In Brief
Lab-grown meat prices have dropped by 96% in just four years. Although they are still too costly to be fully scalable, this will soon change, and lab-grown meats will provide a real solution to environmental harm caused by livestock agriculture.

Cost Of Cruelty-Free Meat

Technology is teaming up with cuisine to provide realistic alternatives to meat, and the first prototype products are starting to interest consumers. Mimicking the taste, texture, look, and smell of meat isn’t easy, and creating these first few products demands a significant investment from companies. However, more companies are taking a chance on synthetic meats, hoping for major returns in the long run.
In 2016, Beyond Meat became, arguably, the first startup to bring a plant-based meat alternative — one that could really stand in for real meat — to grocery stores. Impossible Foods, its main competitor, is instead approaching restaurants first with the intention of penetrating the grocery market later.
Other companies are literally growing synthetic meats, called “cellular-agriculture meats,” fiber by fiber in labs. These are extremely expensive to produce, but their prices are falling fast. The price of the first lab-grown beef burger, created by Mosa Meats, was equivalent to about $1.2 million per pound, retail. Now, lab-grown hamburger runs for about $11.36 per pound, similar to the Beyond Meat alternative which goes for about $12 per pound — although both are still out of reach for most consumers. In contrast, ground beef retails for around $3.54 per pound on average.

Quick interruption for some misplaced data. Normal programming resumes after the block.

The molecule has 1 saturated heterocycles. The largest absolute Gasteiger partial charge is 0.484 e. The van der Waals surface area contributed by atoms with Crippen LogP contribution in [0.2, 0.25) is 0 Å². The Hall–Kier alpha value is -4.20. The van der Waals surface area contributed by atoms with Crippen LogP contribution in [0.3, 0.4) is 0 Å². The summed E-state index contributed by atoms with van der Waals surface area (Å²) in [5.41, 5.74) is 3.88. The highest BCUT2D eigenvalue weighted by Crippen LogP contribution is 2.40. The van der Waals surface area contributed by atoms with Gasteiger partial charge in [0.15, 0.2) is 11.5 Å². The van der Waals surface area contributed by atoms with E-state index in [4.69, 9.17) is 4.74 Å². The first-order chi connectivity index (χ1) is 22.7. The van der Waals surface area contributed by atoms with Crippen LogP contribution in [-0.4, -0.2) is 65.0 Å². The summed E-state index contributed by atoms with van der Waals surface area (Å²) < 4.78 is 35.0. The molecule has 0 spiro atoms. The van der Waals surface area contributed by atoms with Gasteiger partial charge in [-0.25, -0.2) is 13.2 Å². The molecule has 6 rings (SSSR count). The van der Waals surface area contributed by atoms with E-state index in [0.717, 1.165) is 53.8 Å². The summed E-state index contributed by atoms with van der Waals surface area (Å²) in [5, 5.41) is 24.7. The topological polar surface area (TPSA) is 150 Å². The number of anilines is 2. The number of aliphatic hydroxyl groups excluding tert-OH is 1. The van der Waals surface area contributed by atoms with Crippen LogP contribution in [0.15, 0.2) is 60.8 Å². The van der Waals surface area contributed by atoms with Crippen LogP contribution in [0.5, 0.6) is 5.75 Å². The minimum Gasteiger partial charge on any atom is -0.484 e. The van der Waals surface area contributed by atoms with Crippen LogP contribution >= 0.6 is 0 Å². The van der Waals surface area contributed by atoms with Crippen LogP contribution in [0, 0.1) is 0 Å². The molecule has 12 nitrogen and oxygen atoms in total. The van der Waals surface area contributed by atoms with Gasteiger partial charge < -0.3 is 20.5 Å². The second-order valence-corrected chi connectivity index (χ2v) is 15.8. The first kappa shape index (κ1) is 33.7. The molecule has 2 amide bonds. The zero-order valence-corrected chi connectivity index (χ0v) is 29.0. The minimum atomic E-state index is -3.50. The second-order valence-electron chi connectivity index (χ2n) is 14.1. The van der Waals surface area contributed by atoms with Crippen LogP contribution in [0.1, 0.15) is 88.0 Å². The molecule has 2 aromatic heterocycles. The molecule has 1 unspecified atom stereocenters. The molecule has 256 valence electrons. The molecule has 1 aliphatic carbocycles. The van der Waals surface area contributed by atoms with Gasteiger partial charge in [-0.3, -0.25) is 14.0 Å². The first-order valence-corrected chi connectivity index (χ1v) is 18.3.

Meanwhile, Memphis Meats is currently in the process of growing chicken meat in the lab. Although comparatively, its retail price of $6,000 per pound is much more accessible than $1.2 million, it still has a way to go before it will be attainable for consumers.

Kinder To The Environment

According to the Food and Agriculture Organization of the United Nations (FAO), livestock feed production eats up 26% of the ice-free land on Earth, and 13 billion hectares (32.1 billion acres) of forest are lost to land conversion for pastures or cropland annually. Livestock farming also contributes to about 14.5% of all anthropogenic greenhouse gas emissions. All of this damage could be alleviated by transitioning to lab-grown meats.
Scaling — the ability to consistently meet demand in a cost-effective way — is the main problem holding lab-grown meats back. Although companies are working toward solutions, animal-free meat will not be affordable for average consumers before 2020. Still, Impossible Foods CEO Patrick Brown aims to completely replace the meat industry by producing more realistic meat alternatives with products like whole turkeys, and companies like Tyson are investing in his idea. For now, that’s just a pipe dream, but if lab-made and plant-based meats can prove to be friendlier to the environment, healthier, and cost effective, they might just have a fighting chance.